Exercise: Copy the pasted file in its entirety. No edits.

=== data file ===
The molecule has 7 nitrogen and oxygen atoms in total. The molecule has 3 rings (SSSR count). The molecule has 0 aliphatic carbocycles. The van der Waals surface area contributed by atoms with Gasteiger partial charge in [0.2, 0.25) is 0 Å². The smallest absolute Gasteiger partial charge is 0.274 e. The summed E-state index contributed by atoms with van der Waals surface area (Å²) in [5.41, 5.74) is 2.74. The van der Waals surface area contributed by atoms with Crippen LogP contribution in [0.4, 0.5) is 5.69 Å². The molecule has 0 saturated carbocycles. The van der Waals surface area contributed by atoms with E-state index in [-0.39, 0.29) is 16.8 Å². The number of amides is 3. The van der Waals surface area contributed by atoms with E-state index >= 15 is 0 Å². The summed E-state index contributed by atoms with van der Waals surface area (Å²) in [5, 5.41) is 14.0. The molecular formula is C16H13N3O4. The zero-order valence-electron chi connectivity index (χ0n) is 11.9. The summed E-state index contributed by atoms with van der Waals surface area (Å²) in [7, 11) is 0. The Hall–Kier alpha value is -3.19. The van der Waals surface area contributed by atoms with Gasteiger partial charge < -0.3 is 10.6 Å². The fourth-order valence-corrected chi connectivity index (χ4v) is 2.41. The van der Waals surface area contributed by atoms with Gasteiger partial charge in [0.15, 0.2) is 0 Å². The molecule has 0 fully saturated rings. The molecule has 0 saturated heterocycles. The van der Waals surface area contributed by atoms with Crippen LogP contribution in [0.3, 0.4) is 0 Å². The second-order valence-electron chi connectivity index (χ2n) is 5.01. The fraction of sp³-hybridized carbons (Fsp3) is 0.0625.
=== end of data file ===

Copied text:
The molecule has 7 nitrogen and oxygen atoms in total. The molecule has 3 rings (SSSR count). The molecule has 0 aliphatic carbocycles. The van der Waals surface area contributed by atoms with Gasteiger partial charge in [0.2, 0.25) is 0 Å². The smallest absolute Gasteiger partial charge is 0.274 e. The summed E-state index contributed by atoms with van der Waals surface area (Å²) in [5.41, 5.74) is 2.74. The van der Waals surface area contributed by atoms with Crippen LogP contribution in [0.4, 0.5) is 5.69 Å². The molecule has 0 saturated carbocycles. The van der Waals surface area contributed by atoms with E-state index in [-0.39, 0.29) is 16.8 Å². The number of amides is 3. The van der Waals surface area contributed by atoms with E-state index >= 15 is 0 Å². The summed E-state index contributed by atoms with van der Waals surface area (Å²) in [5, 5.41) is 14.0. The molecular formula is C16H13N3O4. The zero-order valence-electron chi connectivity index (χ0n) is 11.9. The summed E-state index contributed by atoms with van der Waals surface area (Å²) in [7, 11) is 0. The Hall–Kier alpha value is -3.19. The van der Waals surface area contributed by atoms with Gasteiger partial charge < -0.3 is 10.6 Å². The fourth-order valence-corrected chi connectivity index (χ4v) is 2.41. The van der Waals surface area contributed by atoms with Gasteiger partial charge in [0.15, 0.2) is 0 Å². The molecule has 0 fully saturated rings. The molecule has 0 saturated heterocycles. The van der Waals surface area contributed by atoms with Crippen LogP contribution in [0.3, 0.4) is 0 Å². The second-order valence-electron chi connectivity index (χ2n) is 5.01. The fraction of sp³-hybridized carbons (Fsp3) is 0.0625.